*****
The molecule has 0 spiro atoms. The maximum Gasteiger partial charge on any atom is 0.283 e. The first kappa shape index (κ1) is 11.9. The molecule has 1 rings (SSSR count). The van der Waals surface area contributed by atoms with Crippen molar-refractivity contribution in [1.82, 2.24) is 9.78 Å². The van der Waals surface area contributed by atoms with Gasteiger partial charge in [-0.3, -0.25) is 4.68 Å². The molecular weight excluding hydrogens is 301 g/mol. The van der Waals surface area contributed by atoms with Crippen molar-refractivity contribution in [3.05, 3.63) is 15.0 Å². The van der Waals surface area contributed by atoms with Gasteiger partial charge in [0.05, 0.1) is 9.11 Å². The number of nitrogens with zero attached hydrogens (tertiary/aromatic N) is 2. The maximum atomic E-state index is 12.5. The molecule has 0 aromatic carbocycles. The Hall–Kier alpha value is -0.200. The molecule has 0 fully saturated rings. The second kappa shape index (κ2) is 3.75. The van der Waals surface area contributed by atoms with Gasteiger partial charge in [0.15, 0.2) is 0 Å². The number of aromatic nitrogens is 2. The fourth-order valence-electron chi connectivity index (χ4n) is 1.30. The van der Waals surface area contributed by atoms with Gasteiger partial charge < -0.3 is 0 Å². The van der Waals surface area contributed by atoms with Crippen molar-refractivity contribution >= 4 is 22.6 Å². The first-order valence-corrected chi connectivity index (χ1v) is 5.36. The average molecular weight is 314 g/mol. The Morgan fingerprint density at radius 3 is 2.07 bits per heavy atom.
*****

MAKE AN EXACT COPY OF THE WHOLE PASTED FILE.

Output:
The molecule has 0 spiro atoms. The maximum Gasteiger partial charge on any atom is 0.283 e. The first kappa shape index (κ1) is 11.9. The molecule has 1 rings (SSSR count). The van der Waals surface area contributed by atoms with Crippen molar-refractivity contribution in [1.82, 2.24) is 9.78 Å². The van der Waals surface area contributed by atoms with Gasteiger partial charge in [-0.3, -0.25) is 4.68 Å². The molecular weight excluding hydrogens is 301 g/mol. The van der Waals surface area contributed by atoms with Crippen molar-refractivity contribution in [3.05, 3.63) is 15.0 Å². The van der Waals surface area contributed by atoms with Gasteiger partial charge in [0.05, 0.1) is 9.11 Å². The number of nitrogens with zero attached hydrogens (tertiary/aromatic N) is 2. The maximum atomic E-state index is 12.5. The molecule has 0 aromatic carbocycles. The Hall–Kier alpha value is -0.200. The molecule has 0 fully saturated rings. The second kappa shape index (κ2) is 3.75. The van der Waals surface area contributed by atoms with Gasteiger partial charge in [0.15, 0.2) is 0 Å². The number of aromatic nitrogens is 2. The fourth-order valence-electron chi connectivity index (χ4n) is 1.30. The van der Waals surface area contributed by atoms with Gasteiger partial charge < -0.3 is 0 Å². The van der Waals surface area contributed by atoms with Crippen molar-refractivity contribution >= 4 is 22.6 Å². The first-order valence-corrected chi connectivity index (χ1v) is 5.36. The average molecular weight is 314 g/mol. The Morgan fingerprint density at radius 3 is 2.07 bits per heavy atom.